On April 21, FERC issued an order generally affirming its market-based rate program, promulgated last June in Order No. 697. FERC left many of its prior determinations in place, including much of the analysis sellers must provide in order to receive or maintain authority to sell electric energy, capacity, and/or ancillary services at market-based rates.
In particular, FERC affirmed its decision to combine its prior four-pronged analysis into an evaluation of horizontal and vertical market power. FERC will continue its approach of using “indicative” screens to determine both a seller's wholesale market share and whether the seller is a “pivotal” supplier within the relevant geographic market. If a seller fails to pass either of these screens, FERC will presume the seller has market power within that market and require the seller to either (a) refute that it has market power or (b) adopt mitigated (i.e., cost-based) rates for that market. FERC also affirmed its decision to remove questions about the relationship between market-based rate sellers and their affiliated franchised public utilities from the market-based rate review program, and instead to codify those requirements in FERC's regulations as ongoing obligations that sellers must continue to meet.
FERC did offer certain clarifications or revise certain of its prior determinations on rehearing. One of FERC's major changes was to allow a seller that has been presumed to have market power in the short-term to continue to show that it does not have market power, and thus may continue to charge market-based rates, with respect to its long-term contracts. To do so, a seller is required to show that the buyer has other viable alternatives to purchasing power under the contract. Additionally, with respect to FERC's affiliate restrictions, FERC granted rehearing on its adoption of a prohibition on two-way information sharing between market-based rate sellers and affiliated franchised public utilities with captive customers, determining instead that to adopt a one-way prohibition, i.e., the utility may not provide information to the market-based rate seller. A few FERC's other notable clarifications included:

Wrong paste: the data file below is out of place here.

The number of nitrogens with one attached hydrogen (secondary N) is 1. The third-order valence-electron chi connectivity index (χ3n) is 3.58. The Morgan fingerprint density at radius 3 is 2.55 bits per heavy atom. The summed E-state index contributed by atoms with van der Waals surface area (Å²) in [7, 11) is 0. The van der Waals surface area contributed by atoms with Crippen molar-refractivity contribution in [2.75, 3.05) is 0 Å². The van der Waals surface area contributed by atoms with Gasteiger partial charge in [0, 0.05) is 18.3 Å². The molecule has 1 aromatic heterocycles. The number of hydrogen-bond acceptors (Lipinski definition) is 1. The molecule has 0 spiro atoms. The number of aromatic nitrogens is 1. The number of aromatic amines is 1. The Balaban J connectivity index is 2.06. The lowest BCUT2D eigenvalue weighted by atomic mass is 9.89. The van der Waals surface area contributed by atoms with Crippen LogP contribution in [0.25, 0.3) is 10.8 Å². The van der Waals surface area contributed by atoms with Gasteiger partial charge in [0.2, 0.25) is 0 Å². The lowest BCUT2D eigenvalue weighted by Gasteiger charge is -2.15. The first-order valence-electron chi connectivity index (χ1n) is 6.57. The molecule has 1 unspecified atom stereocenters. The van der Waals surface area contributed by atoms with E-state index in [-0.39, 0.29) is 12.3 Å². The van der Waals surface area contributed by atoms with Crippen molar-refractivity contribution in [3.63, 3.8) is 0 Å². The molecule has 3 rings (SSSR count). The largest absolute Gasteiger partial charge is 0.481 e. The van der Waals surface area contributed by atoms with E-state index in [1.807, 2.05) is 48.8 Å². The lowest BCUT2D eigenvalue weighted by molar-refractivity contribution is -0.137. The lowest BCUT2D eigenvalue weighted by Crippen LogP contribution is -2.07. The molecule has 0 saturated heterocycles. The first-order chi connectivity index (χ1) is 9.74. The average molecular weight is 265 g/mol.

• FERC clarified that sellers may make use of ISO/RTO mitigation and/or market monitoring in order to show they do not possess market power and that such mitigation and monitoring will be presumed to be sufficient to address market power concerns, although other parties may present evidence otherwise.
• FERC made certain clarifying changes with respect to the horizontal market power analysis, which examines whether a seller has generation market power in generation. In particular, FERC clarified the data that it will rely upon in this analysis. FERC generally affirmed its decision to rely solely on historical data to determine whether a seller has market power. However, FERC conceded that it will consider, on a case-by-case basis, “clear and compelling evidence” that certain changes in relevant geographic markets should be taken into account. Additionally, FERC also provided several clarifications to the transmission import studies that sellers must provide to account for uncommitted generation capacity in their relevant markets.
• FERC clarified that sellers are not required to report on firm transmission rights or congestion contracts (collectively, FTRs) as part of their analyses of their vertical market power, which examines whether a seller has market power with respect to transmission or can erect other barriers to entry.
• FERC codified definitions of “affiliate” and “captive customers” in its regulations, and clarified that the affiliate restrictions in its regulations generally supersede prior “codes of conduct.”